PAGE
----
Importance Sampling Schemes for Evidence Approximation in Mixture Models

Lee, J
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Journal Article
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International Society for Bayesian Analysis

The marginal likelihood is a central tool for drawing Bayesian inference about the number of components in mixture models. It is often approximated since the exact form is unavailable. A bias in the approximation may be due to an incomplete exploration by a simulated Markov chain (e.g. a Gibbs sequence) of the collection of posterior modes, a phenomenon also known as lack of label switching, as all possible label permutations must be simulated by a chain in order to converge and hence overcome the bias. In an importance sampling approach, imposing label switching to the importance function results in an exponential increase of the computational cost with the number of components. In this paper, two importance sampling schemes are proposed through choices for the importance function: a maximum likelihood estimate (MLE) proposal and a Rao–Blackwellised importance function. The second scheme is called dual importance sampling. We demonstrate that this dual importance sampling is a valid estimator of the evidence. To reduce the induced high demand in computation, the original importance function is approximated, but a suitable approximation can produce an estimate with the same precision and with less computational workload.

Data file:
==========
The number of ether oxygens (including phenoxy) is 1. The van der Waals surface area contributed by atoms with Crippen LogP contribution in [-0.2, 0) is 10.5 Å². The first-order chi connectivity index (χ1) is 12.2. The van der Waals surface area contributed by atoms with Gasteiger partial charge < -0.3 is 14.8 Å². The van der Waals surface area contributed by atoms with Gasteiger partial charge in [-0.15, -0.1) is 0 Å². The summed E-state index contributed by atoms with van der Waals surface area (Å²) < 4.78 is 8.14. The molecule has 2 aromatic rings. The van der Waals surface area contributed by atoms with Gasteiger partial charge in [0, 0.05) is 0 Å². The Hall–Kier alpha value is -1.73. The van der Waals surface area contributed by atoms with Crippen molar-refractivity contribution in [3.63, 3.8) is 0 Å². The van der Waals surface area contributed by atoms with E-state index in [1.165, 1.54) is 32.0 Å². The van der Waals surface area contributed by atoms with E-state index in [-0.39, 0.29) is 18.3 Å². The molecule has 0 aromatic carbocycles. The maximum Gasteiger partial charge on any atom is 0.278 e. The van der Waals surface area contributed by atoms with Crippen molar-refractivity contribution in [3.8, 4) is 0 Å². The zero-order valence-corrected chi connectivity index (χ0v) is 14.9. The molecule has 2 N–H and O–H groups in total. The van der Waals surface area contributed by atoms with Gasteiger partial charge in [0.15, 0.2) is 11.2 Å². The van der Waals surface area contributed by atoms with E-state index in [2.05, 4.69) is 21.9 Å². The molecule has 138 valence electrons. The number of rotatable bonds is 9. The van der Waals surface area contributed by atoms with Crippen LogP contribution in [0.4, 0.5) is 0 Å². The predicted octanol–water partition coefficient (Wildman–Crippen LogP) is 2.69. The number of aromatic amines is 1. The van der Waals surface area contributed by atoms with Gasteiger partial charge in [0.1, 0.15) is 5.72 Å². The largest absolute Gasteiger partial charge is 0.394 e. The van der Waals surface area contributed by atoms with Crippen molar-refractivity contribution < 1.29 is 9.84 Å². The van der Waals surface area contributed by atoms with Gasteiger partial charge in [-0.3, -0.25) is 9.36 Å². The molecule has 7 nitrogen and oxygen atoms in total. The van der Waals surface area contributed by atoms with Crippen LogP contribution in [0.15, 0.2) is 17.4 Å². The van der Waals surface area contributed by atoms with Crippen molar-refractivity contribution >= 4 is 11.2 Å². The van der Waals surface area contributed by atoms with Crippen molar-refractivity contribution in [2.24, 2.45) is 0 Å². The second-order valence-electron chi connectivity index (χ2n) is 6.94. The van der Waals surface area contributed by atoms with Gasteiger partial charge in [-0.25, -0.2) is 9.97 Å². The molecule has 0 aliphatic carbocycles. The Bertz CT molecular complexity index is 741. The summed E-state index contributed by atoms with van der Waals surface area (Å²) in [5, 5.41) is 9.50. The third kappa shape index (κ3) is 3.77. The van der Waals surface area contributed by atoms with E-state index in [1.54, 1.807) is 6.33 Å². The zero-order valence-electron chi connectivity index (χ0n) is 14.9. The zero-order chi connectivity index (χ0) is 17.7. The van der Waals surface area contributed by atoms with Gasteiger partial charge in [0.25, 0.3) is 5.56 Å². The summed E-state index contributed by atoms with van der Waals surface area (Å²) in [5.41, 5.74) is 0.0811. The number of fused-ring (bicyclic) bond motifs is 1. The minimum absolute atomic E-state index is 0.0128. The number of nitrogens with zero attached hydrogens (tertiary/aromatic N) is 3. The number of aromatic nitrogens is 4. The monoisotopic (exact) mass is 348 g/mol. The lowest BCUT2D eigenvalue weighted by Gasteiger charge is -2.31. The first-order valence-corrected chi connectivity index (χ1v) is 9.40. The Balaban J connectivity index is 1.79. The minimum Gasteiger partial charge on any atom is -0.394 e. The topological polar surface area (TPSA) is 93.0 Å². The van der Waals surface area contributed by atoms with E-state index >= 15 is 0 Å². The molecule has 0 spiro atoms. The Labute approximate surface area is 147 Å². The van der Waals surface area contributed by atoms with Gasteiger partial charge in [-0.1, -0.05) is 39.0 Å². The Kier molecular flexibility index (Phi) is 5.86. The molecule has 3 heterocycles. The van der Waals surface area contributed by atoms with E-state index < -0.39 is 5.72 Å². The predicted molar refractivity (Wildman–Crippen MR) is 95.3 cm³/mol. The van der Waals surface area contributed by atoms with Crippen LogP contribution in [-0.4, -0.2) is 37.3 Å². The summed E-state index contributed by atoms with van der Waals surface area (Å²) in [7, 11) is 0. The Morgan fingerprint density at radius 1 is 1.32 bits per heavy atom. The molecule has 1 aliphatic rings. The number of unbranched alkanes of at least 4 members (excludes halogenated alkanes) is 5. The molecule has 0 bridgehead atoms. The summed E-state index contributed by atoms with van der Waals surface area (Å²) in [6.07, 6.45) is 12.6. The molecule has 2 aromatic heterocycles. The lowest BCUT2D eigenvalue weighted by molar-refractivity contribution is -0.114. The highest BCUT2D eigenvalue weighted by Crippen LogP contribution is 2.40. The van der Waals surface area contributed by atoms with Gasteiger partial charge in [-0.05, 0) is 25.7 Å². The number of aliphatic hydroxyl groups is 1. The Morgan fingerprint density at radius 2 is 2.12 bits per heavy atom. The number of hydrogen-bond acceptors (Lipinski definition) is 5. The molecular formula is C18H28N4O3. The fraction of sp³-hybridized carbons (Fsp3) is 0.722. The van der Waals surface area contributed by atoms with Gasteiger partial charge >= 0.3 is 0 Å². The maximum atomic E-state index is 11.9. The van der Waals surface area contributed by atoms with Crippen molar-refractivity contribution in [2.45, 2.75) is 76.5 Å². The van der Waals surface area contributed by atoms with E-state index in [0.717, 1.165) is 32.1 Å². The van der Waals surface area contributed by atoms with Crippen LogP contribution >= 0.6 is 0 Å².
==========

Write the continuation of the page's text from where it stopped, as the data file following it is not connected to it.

Model evidence; Importance sampling; Mixture models; Marginal likelihood
Bayesian Analysis. Advance Publication, 25 August 2015. doi: 10.1214/15-BA970.
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